A lousy fortnight if ever there was one. Two great friends, Lord Belhaven and Stenton and Aleko Goulandris, had their 90th birthday celebrations, and I missed both shindigs because of this damn bug.
Lord Belhaven’s was in London, at the Polish Club, but flying there was verboten. Robin Belhaven is an old Etonian, served as an officer in Northern Ireland, farmed in Scotland, and has four children, eight grandchildren and one great-grandchild. He spent 35 years in the House of Lords when that institution was a responsible arm of the government and not a cesspool full of smarmy lawyers. His wife Malgosia is Polish-born and never fails to stand up for that country by reminding everyone how courageously the Poles fought against both the Axis powers and the commies, and how their Catholic faith has helped the people survive both evils.
The Belhavens I met recently, 15 or so years ago, but I feel we are very close friends. Their beautiful daughter, Olenka Hamilton, is a journalist who quit her EU job in Brussels in disgust, as rare a happening as Diogenes finding an honest person with his lamp. Poland is doing fine, despite the EU’s meddling and the media’s campaign against its conservative government. Poland and Hungary are doing well because of a lack of ethnomasochism (hatred of one’s own skin colour) and the self-loathing so prevalent in western societies today. Keeping Africans out has raised the temperature of the European élite to boiling point, but they can go and reproduce themselves. Poland for Christian Poles and Hungary for Christian Hungarians, says Taki. No matter how much money George Soros pours into those two countries in order to subvert them, Catholicism and nationalism come first. Yippee!
My oldest friend Aleko is no stranger to these pages. We met and became friends 72 years ago, and for me to miss his 90th was misery indeed. But the bug I’ve had kept getting worse and the doc finally ordered me to bed: so no Athens, no reunion with very old friends, no nothing. I spoke with Aleko over the telephone and also to his butler, who is called Plutarch. Anyone whose personal man is called Plutarch has to be a great man, and Aleko is definitely that. Mind you, whenever I’m in Athens nowadays I get a bit sad seeing a once warm, wonderful place turned into one big begging bowl. Those madmen who accepted the criminal terms of the EU bailout are driving around in government-issued limos, while the country’s middle class disappears. Austerity measures have driven even law-abiding Greeks to go off the books and get involved in the black market. No Greek will pay 70 per cent tax, as the new measures require, and many people have stopped reporting their income to avoid paying such taxes. Unpaid taxes have now soared to €95 billion, and businesses simply do not have the financial resources to meet their tax obligations.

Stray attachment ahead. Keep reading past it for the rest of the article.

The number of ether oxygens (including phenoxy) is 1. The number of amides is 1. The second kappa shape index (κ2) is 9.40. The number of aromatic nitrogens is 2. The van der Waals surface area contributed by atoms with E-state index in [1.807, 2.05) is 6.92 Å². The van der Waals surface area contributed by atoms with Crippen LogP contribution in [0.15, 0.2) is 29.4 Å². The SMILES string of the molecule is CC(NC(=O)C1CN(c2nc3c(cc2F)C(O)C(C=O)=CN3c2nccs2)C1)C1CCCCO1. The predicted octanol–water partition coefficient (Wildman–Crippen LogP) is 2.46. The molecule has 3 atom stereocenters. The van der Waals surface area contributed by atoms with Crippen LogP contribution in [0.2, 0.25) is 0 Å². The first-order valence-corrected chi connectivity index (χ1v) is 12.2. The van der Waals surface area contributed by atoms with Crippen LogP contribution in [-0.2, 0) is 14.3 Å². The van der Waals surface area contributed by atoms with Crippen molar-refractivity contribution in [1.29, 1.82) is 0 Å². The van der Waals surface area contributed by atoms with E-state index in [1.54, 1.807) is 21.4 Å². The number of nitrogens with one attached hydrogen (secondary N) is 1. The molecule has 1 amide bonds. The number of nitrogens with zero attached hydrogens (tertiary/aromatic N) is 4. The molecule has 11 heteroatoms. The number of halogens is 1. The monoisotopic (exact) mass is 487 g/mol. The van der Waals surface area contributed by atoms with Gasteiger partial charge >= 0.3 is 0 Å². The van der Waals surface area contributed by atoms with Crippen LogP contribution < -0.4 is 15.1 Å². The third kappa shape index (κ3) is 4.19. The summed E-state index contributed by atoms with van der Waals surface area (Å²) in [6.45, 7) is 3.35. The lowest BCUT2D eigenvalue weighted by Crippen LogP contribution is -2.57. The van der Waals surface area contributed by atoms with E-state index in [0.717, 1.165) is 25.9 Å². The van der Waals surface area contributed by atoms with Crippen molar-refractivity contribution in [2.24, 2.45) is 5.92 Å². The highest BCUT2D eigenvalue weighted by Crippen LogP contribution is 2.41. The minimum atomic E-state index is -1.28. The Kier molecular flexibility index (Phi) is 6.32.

What gets me is that there are still people who regret Brexit, the best move Britain has made since Trafalgar. I was always against tax-avoiding Greeks, but no longer. Not one penny should go into that black hole. After all the misery of the past seven years, the debt has risen exponentially, something a know-nothing like me knew would happen when the crisis began. The EU is the most evil institution in the world, enslaving people with red tape and regulation. We should have left a long time ago, but Tsipras likes to go to Brussels and serve drinks to the mega crooks, and to hell with the Greeks. His days are numbered, of course, but the damage has been done.
And now for the really bad news: a loyal Spectator reader whom I have on tape reading High life and laughing about my political incorrectness has just been murdered by African thugs, namely Samburu and Pokot cattle herders. Tristan Voorspuy was a Guards officer who settled in Kenya’s farm heartland and, like our own Aidan Hartley (who writes about his friend on p57), farmed the land and protected the animals. He rode his horse out to inspect ranch houses torched by the murderers, who are protected by the politicians in Nairobi, and a cowardly invader shot him and his horse.
My friend Lara Livanos told me about Tristan, how much fun he was and what a brave man those thugs killed in cold blood. Local politicians have taken advantage of the movement of cattle herders due to drought conditions, inciting them to invade ranches and drive white farmers out, and what are the Brits doing? Sending more aid so that the African élite can travel first-class to Europe and enjoy first-class hotels and hookers.
Ring your local MP and tell him or her that the next time they vote for one penny of aid for Africa they can forget your vote. It is the least one can do to avenge this cowardly murder.